College Football: Jeremiah Masoli Is Now the Best SEC QB

Puppet MasterCorrespondent IAugust 2, 2010

How often does a school get the opportunity to bring in a quarterback who is an established Heisman Trophy candidate one month before the season begins?

Former Oregon Duck quarterback Jeremiah Masoli posted on his website he intends to take up an offer from coach Houston Nutt to be a walk-on for the Mississippi Rebels.

He can play immediately under NCAA rules because he has earned his undergraduate degree and is enrolling in graduate school. The runaway Duck will work towards his Master's degree in parks management.

Masoli was set for a shot at the Heisman Trophy this season if he had remained in Eugene. Now the question becomes, will he win the Heisman Trophy in Oxford?
“I am very excited about this opportunity and very thankful Ole Miss is giving me this chance,” according to Masoli. He further added he wished to "thank Coach Nutt for believing in me.”
The 5'11" 227-pound former Duck is a powerful force on the football field. He instantly will challenge last year's Heisman winner, Mark Ingram of Alabama, as the best runner in the SEC.
When Jeremiah Masoli speaks, others listen. A California native of Samoan descent, it is said that Masoli never tires and is stronger on the final play of the game than on the first.
If he can learn the Mississippi playbook in the next month, he will have an an impact on who wins the highly competitive SEC West.

Masoli guided Oregon to the Pac-10 title and the Rose Bowl last season by throwing for 2,147 yards and 15 touchdowns while rushing for 668 yards and 13 touchdowns.

When Masoli brings his "Street Fightin' Man" personality to the SEC he will be followed by questions concerning his personal life, including why is he no longer the quarterback of the Oregon Ducks?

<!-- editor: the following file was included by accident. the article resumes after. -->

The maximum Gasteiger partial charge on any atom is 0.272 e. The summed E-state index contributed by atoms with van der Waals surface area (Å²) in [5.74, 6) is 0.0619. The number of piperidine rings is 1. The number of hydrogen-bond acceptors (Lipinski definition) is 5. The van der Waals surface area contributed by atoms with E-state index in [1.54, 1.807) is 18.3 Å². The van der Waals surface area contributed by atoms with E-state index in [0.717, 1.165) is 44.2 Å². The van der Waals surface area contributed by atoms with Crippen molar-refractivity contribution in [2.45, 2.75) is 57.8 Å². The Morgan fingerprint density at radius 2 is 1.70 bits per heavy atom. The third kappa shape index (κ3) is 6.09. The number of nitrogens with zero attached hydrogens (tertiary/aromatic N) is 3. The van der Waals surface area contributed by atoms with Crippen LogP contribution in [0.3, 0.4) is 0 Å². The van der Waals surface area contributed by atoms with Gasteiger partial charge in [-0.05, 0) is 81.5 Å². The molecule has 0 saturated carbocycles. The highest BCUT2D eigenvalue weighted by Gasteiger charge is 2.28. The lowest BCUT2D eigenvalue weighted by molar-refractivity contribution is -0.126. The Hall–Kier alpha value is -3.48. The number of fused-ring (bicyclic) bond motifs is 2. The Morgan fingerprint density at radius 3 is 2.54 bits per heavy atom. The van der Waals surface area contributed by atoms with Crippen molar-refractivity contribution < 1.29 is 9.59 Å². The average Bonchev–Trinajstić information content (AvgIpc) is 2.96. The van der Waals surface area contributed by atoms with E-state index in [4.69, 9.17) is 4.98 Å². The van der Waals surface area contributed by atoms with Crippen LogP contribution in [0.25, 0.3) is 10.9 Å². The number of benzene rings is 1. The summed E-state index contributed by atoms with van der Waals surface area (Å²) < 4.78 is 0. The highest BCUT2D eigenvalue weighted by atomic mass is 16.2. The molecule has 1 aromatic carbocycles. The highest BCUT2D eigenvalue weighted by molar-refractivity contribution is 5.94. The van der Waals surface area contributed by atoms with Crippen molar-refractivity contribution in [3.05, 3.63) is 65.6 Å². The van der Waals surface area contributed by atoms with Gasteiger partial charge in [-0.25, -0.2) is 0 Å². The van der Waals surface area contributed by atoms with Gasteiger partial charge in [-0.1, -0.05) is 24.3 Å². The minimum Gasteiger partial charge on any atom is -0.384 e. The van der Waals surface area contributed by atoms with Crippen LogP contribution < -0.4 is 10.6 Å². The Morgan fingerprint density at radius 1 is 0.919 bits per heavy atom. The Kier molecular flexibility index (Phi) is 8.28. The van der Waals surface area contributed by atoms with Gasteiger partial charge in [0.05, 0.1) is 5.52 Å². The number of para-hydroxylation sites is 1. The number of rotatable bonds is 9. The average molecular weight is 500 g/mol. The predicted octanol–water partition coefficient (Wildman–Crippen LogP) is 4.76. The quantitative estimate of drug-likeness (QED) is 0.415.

Coach Chip Kelly suspended Masoli for the 2010 season due to a police incident involving his role in stealing a guitar and two computers from a fraternity house. He pleaded down to a charge of misdemeanor burglary.
He continued to practice with the team during spring drills and was expected to redshirt, returning in 2011 as a Heisman Trophy front-runner.

But the month of June brought about the separation of Masoli from the Oregon program. Coach Kelly was forced to dismiss him from the squad after he was cited for possession of marijuana during a traffic stop.

Masoli could still enroll at another school should he change his mind but maintains  he’ll arrive in Oxford on Wednesday to begin conditioning workouts.

Ole Miss coach Houston Nutt cannot talk about recruiting Masoli under NCAA rules at this time but found an opening on the Rebel roster recently when backup quarterback Raymond Cotton left the team.

The question arises, does the entire SEC suffer from bringing in a troubled player on top of all the investigations concerning several league schools? 

Masoli seems the perfect fit for Nutt’s Wild Rebel offense but with his past problems is he too good of a fit for the SEC? This episode could be the straw that breaks the camel's back in the never-ending public relations disasters concerning the conference.

From his viewpoint, Masoli is contrite and thankful just to be a survivor who can learn from his past actions and hope for the opportunity to set his life in order.

“A big shout-out to everyone who has given me strength and support during the last few months,” Masoli has stated.

Let's hope he takes advantage of his second chance to set his life in order.

And an SEC West division title would not hurt his reputation at all.